« PreviousContinue »
THE WOLF AND THE LAMB.
MORAL:-TYRANTS SOON FIND A PLEA TO OPPRESS THE WEAK.
One hot day in June, a Wolf and a Lamb came by chance to the same brook, to quench their thirst. The Wolf stood some way up the stream, and the Lamb drank of it a good way down. The Wolf, to have words with him, calls out, How dare you stir up the mud while I drink? The Lamb, in great fear, said, You see, Sir, the rill runs from you to me. Be that as it may, howls the Wolf, you are a knave; and I have been told what you said of me, full half a year back. On my word, says the
a Lamb, at the time you speak of, I was not born. If it was not you, it was some of your kin, and that is just the same; so he caught the poor
Lamb by the throat, and made a meal of him.
THE FROGS WHO WANTED A KING.
MORAL:-WHEN YOU ARE WELL OFF, BE CONTENT.
The Frogs, though free, and at ease in their lakes and ponds, sent to Jove to ask him to let them have a king, to rule their state, and give them a name and style, in the eyes of the world. The king of the gods, with a smile at their wish, threw them down a log of wood, and said, There is a king for you! The splash it made in the pond, put them all in great dread for a time, so that no one durst go near it. At length, when they found
that it lay still, and that there was no harm in it, they leapt on and off it, and thought it was no use to have such a block for a king. They then sent to ask for one of more might and rule. Jove now sent them a Stork, who snapt them up one by one, as fast as he could. They then sought to be freed from king Stork, and to have again good king Log to rule them. But Jove would not grant their wish, since they did not know when they were well off.
THE OLD MAN AND THE BAG OF GOLD.
MORAL :-WE SHOULD NOT GRIEVE FOR THE LOSS OF THAT OF
WHICH WE MAKE NO USE.
An old Man who had got a great bag of gold, but not, it would seem, in a good way, that he might not lose it, dug a deep hole in the ground, and bid it there. When he got up, the first thing he did, was to go and see if his store was safe, and to feast his eyes with the sight of it. At length, a thief, who had seen him there more than once, thought there was some cause for it, and said that he would go in the night, and search the place. He did so, found the old man's gold, and ran off with it. Next day, when he came to the spot, and saw that all was lost, he tore his hair, and beat his breast, and was quite wild with grief. A man who saw him in this state, came up to him and said, Hey! old boy, what is the cause of all this? He told his tale of woe, but all he got from him was, Pooh! what do you rave so for, and look so wild with grief? You have no use for gold. The hole is left, you see. Come and look at it, and do but think your store there still, and it will be just the same.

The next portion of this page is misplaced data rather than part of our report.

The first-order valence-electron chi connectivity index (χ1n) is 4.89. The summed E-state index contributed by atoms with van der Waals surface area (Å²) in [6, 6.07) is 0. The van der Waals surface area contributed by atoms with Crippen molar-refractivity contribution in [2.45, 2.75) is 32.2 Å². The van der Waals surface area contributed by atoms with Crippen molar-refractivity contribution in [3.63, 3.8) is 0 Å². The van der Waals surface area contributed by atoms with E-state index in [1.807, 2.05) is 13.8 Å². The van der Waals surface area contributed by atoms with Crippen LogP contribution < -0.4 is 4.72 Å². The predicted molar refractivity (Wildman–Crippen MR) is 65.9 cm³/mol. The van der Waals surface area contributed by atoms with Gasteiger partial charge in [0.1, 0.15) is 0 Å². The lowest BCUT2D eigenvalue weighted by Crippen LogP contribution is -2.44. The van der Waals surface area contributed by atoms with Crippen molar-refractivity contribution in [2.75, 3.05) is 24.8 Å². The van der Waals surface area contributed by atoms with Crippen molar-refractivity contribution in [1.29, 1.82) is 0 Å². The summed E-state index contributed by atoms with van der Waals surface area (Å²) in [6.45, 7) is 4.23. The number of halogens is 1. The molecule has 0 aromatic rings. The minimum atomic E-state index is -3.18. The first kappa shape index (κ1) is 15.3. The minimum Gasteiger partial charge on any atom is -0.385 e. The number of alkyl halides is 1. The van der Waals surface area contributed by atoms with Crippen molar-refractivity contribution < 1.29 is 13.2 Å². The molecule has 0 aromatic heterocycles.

bald bead beak beat bled
blew blow blue toil bolt
hide high hiss hive hook leaf lean leap lest limb
else fair fall fear feed hour huff husk hymn jail lisp load lone look lose
lace laid lain lane lead dose doze drag draw drip
dumb dusk each
jest joke jolt kick
gone gray grey grin half
fuss gain gape glue gnaw kill kiss knob knot know
loud lump mane male meal
mist mock mole more move
road roar rock rode roll
page pain pair pane path roof root rang rung scar
stew suck suds suit swam
peep peel pert pick poor seal seam shoe shut sigh
pour price purr rail read
tack talk tear tick tile
near neat news next nice
none numb once
build bunch burnt broil catch
dodge doubt dough droll eaves juice knock latch laugh lodge blood board booth bough break
wick walk wild weak wind whip wipe whom wood wool
chalk yard cheap yawn choke year
flood climb floor close flown could froth crawl fruit geese neigh glean noise grief notch groan ought grown patch crutch reach grease
rinse grieve roast growth rough health rouse
fault feast fetch field fight learn lives loose match mould
pence point price proud queer snuff speck squib stack stalk